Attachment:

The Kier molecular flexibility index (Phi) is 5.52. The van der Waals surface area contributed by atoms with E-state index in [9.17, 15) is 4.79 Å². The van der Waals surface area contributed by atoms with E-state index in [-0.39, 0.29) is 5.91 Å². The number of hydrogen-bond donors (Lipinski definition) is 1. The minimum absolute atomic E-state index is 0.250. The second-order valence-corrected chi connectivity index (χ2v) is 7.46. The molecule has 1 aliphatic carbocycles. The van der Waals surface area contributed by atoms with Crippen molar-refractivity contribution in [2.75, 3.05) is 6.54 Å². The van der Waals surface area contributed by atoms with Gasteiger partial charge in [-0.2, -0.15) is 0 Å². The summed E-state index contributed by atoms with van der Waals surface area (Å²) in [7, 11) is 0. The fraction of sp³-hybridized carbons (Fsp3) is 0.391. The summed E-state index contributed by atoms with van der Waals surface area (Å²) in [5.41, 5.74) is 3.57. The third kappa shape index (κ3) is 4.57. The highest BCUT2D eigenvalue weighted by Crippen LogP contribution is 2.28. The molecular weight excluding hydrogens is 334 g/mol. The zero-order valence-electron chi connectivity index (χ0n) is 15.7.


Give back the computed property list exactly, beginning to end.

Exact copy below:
The Kier molecular flexibility index (Phi) is 5.52. The van der Waals surface area contributed by atoms with E-state index in [9.17, 15) is 4.79 Å². The van der Waals surface area contributed by atoms with E-state index in [-0.39, 0.29) is 5.91 Å². The number of hydrogen-bond donors (Lipinski definition) is 1. The minimum absolute atomic E-state index is 0.250. The second-order valence-corrected chi connectivity index (χ2v) is 7.46. The molecule has 1 aliphatic carbocycles. The van der Waals surface area contributed by atoms with Crippen molar-refractivity contribution in [2.75, 3.05) is 6.54 Å². The van der Waals surface area contributed by atoms with Gasteiger partial charge in [-0.2, -0.15) is 0 Å². The summed E-state index contributed by atoms with van der Waals surface area (Å²) in [7, 11) is 0. The fraction of sp³-hybridized carbons (Fsp3) is 0.391. The summed E-state index contributed by atoms with van der Waals surface area (Å²) in [5.41, 5.74) is 3.57. The third kappa shape index (κ3) is 4.57. The highest BCUT2D eigenvalue weighted by Crippen LogP contribution is 2.28. The molecular weight excluding hydrogens is 334 g/mol. The zero-order valence-electron chi connectivity index (χ0n) is 15.7.